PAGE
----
The chairs of the Digital Health Networks have said streamlining digital bodies across the NHS is a sensible step, but they are concerned about those with jobs at risk.

It was announced this week that both NHS Digital and NHSX are to be incorporated into NHS England and Improvement following recommendations set out in the Wade-Gery review.

Part of the change will see NHS Digital becoming the CIO directorate, while NHSX will evolve into the strategy function in the NHS’ newly formed Transformation directorate – which aims to maintain the pace of innovation seen during the pandemic.

In response to the announcement, Lisa Emery, chair of the CIO Network, and Dr James Reed, chair of the CCIO Network, told Digital Health News that while the move is welcomed, there are still some concerns.

“I generally don’t think it is a bad thing for them to amalgamate, I am just a bit concerned about how they are going to do it,” Emery said.

“Cohesion at the centre is something that we have been asking about, so in a lot of respects we have been looking for a unified approach but there are people at the heart of all this.

“It would be good to get that clarity as to what this all means for a lot of people who are involved in NHSX and NHS Digital who have done sterling work and been really supportive.”

Emery added that while there is a “sensible aspect” of having a more cohesive approach to technology in the NHS, the work that has been done so far, such as What Good Looks Like, should not be derailed in the process.

This is echoed by Dr Reed, who wants there to be reassurances that work done so far won’t get lost in the NHS machine.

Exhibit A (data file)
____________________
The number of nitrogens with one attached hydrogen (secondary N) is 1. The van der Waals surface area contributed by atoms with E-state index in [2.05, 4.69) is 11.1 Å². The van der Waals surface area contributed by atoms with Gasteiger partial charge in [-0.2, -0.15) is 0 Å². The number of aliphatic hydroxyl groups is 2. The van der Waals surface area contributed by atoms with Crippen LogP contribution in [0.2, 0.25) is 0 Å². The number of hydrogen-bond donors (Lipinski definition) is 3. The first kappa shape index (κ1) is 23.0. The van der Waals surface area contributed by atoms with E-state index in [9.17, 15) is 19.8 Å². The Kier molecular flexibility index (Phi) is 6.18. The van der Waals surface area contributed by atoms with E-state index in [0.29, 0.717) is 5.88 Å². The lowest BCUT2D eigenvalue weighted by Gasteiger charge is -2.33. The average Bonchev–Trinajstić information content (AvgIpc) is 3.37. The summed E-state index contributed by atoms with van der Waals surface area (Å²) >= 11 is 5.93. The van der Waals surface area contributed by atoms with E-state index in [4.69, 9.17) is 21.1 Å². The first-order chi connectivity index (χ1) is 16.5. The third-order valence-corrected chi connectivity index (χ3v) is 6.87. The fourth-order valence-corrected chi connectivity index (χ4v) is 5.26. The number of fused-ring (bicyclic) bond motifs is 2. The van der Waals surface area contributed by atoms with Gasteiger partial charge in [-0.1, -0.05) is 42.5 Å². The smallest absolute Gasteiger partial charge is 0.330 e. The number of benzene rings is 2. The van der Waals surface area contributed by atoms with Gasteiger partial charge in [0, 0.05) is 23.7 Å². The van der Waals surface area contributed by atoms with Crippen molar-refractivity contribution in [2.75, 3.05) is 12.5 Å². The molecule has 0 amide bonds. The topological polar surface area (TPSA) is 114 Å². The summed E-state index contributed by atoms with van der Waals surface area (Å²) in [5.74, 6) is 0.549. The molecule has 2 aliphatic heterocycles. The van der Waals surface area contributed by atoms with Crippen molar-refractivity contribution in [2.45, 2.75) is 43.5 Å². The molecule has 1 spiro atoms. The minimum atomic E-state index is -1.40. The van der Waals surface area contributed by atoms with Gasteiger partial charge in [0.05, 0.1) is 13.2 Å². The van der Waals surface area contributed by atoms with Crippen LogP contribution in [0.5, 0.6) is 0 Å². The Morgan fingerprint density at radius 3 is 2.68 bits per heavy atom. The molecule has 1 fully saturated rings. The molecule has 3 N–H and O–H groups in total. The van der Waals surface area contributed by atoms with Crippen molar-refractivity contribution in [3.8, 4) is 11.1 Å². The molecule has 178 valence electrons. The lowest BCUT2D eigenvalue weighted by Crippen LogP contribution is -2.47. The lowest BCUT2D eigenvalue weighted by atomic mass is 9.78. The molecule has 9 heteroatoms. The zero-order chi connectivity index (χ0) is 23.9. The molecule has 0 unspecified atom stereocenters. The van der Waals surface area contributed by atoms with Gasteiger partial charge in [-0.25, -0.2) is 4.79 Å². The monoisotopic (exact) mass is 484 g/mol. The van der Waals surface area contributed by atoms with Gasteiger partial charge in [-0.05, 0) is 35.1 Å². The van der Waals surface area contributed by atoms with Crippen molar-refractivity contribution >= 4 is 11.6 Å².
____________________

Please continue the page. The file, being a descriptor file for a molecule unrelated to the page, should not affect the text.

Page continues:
He said: “When NHSX started there was a lot of excitement that digital was going to be at the centre of everything and now the worry is that this focus will be lost in the transition to the larger NHS England and Improvement machinery.”

Retirement of the NHS Digital and NHSX brand 

One aspect of the merger will be the retirement of the NHSX and NHS Digital brands, which Dr Reed believes is not the right move.

“Although branding isn’t everything, it does make a statement and I think it is a shame that they are going. I think it would have been better to preserve perhaps one of them to show the continued importance of this work.

“I can see definite benefits from simplifying the organisational structure but the digital branding could have been maintained”.

This argument is echoed by Emery, who said: “There is a worry about what they are going to do to keep the digital brand. What keeps digital at the forefront in this new arrangement?

“We need to see how it shakes out, but we don’t want to lose momentum and we don’t want to lose engagement.”

On the topic of engagement, both chairs stressed that the Digital Health Networks will do whatever they can to assist the merger.

“The Networks have welcomed recent steps to engage more with the front line and we are really keen not to lose that,” Emery added.